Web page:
See also also bike pic for other bike-related technical discussions and failed parts.
There is a common idea that frames will “go soft” or wear out when they are used hard for a while.
One story (perhaps apocryphal) is of a frame builder “long ago in Italy” who would receive people complaining their frame had “gone soft”. And: could he do anything about it? He would inspect the frame and sometimes find a crack, etc. Other times, he would say “I can do something, but you'll have to leave it here a couple weeks while I work on it.” They would return and be delighted with the result, but he would never disclose exactly what was the repair. Well, years go by and the master retires and finally admits that all he did was clean the bike and put it in the back. The rider, after a couple weeks off the bike (and, likely, riding some other bike), would approach the bike “fresh” and thus be as happy as when it was fresh for them years before.
In other words, frames don't go soft, people get used to them and their perceptions change.
That said, frames do wear out.
Here is one that was on a car rack for a long trip and was rubbing as the car went down the road:
(Photos courtesey of Yellow Jersey.)
The frame is aluminum — relatvely soft and not-wear-resistant compared to steel, but probably more wear-resistant than carbon fiber.
Aluminum is often hard to repair because welding weakens it. It can be re-strengthened by putting it a special oven for a heating/cooling process called “heat treating”, but that means stripping the paint and supporting the frame on a rack for the process.
The frame above is inexpensive, and the rider is not too vigorous/demanding, so “just ride it and keep an eye on it.”
"Yield" is "it just plain wasn't strong enough".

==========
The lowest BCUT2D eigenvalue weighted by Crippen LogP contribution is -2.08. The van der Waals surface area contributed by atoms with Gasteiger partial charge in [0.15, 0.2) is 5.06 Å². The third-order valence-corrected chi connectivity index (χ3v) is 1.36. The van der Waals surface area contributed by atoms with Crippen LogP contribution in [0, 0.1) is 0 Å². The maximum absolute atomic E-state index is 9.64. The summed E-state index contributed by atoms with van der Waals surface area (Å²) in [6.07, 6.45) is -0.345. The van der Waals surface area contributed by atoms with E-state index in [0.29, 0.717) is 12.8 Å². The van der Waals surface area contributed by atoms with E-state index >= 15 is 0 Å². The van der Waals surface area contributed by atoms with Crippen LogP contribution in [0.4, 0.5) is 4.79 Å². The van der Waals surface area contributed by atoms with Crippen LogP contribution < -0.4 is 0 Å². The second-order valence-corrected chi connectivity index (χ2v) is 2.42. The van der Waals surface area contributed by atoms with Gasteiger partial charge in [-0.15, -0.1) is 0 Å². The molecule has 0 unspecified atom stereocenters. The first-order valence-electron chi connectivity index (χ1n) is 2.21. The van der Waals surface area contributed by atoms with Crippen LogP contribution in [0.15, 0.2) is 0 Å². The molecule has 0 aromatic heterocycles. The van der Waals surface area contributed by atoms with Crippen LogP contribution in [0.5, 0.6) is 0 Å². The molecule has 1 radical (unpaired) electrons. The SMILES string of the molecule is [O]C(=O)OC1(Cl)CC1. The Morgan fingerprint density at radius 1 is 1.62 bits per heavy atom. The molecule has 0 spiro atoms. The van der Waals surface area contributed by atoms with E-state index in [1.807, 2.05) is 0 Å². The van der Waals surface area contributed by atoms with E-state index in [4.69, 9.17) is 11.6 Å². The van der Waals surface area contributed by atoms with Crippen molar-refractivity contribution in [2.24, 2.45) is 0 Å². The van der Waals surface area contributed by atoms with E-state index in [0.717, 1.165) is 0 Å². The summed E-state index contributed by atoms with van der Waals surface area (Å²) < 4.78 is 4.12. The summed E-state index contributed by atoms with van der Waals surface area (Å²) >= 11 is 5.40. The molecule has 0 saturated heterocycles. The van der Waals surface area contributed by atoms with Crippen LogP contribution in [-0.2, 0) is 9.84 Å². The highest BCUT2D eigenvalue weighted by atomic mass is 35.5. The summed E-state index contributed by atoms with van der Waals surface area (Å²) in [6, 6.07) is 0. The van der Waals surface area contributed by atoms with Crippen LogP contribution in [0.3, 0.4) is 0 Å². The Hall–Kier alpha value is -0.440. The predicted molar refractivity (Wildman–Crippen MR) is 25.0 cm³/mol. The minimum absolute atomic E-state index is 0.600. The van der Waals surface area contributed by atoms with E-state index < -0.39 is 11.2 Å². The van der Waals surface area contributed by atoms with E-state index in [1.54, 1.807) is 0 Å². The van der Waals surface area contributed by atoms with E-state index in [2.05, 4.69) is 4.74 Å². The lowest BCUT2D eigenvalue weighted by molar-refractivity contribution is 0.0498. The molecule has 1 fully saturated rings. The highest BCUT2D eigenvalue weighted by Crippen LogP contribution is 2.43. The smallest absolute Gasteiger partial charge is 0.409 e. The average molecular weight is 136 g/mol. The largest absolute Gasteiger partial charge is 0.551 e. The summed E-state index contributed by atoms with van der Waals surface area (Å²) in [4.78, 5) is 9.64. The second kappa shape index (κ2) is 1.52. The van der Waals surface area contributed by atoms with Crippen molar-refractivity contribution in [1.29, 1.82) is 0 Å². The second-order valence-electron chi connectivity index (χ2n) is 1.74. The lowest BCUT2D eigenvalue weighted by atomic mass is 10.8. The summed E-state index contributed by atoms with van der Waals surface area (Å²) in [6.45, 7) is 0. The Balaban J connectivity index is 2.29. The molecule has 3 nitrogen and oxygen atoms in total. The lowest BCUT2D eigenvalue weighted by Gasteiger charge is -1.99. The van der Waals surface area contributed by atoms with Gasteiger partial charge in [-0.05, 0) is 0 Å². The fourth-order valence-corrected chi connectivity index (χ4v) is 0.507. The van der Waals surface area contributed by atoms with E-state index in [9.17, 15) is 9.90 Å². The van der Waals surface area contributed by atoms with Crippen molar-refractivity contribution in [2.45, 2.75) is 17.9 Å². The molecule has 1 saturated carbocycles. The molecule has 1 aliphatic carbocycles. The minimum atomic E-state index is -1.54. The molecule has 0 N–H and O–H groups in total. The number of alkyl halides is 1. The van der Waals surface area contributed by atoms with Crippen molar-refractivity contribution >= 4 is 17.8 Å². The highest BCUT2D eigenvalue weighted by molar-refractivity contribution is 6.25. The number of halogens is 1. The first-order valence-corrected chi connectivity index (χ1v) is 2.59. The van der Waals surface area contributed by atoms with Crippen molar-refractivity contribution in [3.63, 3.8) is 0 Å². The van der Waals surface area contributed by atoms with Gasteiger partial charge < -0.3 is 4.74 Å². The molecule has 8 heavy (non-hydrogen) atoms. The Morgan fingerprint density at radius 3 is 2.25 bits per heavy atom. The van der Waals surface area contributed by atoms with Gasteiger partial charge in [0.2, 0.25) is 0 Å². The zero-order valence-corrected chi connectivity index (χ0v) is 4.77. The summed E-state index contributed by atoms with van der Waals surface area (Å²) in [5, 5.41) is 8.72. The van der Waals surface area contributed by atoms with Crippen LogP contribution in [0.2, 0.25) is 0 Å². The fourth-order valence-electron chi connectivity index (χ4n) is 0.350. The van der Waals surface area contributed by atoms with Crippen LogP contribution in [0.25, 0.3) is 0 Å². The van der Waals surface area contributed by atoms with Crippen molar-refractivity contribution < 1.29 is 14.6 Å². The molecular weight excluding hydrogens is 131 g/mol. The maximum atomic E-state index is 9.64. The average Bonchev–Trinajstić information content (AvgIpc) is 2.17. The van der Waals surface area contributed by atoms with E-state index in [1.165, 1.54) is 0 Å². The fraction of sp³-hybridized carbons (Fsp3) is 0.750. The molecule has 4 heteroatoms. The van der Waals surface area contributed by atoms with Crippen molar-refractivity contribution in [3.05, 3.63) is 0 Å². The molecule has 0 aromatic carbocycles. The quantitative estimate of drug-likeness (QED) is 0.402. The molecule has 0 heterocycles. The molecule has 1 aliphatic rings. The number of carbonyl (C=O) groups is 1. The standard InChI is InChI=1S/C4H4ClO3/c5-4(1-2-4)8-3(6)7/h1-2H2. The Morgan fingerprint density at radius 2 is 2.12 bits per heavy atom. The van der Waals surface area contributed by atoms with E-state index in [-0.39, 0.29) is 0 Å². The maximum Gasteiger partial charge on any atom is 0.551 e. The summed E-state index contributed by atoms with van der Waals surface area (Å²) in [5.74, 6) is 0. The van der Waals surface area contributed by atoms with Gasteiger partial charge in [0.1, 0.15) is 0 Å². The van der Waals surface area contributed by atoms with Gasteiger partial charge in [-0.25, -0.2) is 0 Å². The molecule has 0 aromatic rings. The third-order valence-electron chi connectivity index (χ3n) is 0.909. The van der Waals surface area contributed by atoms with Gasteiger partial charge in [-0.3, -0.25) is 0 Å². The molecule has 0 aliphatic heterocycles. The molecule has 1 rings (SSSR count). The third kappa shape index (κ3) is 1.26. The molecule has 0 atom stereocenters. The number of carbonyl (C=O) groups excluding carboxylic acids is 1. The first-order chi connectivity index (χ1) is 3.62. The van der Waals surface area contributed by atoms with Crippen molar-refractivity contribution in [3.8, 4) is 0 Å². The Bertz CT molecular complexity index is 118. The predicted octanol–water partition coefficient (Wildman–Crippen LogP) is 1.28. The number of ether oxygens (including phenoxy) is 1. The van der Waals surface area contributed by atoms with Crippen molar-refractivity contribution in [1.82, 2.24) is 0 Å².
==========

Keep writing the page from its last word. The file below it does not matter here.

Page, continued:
"Fatigue" is there are tiny microscopic cracks in everything, and some loads are small enough they do not bust the whole piece of metal, but are big enough to slightly grow one of the microscopic cracks. Over enough of those loads, there are enough cracks that have grown far enough that the part finally busts.
Bike frames in particular tend to have some specific high-load points. For example, around the bottom bracket. Everytime you press on the pedals, it twists the bottom bracket, and after a while the seat tube gets fatigued at the point of highest leverage — right where it enters the bottom bracket, which is also where the metal has been weakened slightly by brazing or welding. For an example, see [here as of 2015/02].
Another high-load point is the right rear dropout where the chain stay connects. Even a "stiff" axle bends slightly on every pedal stroke; that twists the dropout, and in turn tends to fatigue the dropout, Again, at the point of highest load, which is also where it has been weakened by welding. For an example, see [here as of 2015/02].
As a rule of thumb, "if you ride it enough, it will fatigue". Frames wear out.
However, there are also things frame designers and builders can do to minimize fatigue. Again, fatigue is basically repeated loads which are enough to grow microscopic cracks, so things which reduce the load at the crack level will reduce fatigue.
Some examples include:
Careful design — changing joint design can change joint load. For example, slightly ovalizing the seat tube where it joins the bottom bracket shell can improve the seat tube's leverage on the bottom bracket shell, which in turn reduces the load a crack sees on any given pedal stroke.
Unfortunately "careful design" is a tricky topic: many people have introduced changes that "look smart" yet wind up breaking faster than the original "un-improved" design. One observation here is people can design well if either they have the right background and go through a lot of careful engineering, or if we stick with time-tested designs; but that even small changes to a time-tested design sometimes leads to much faster failures.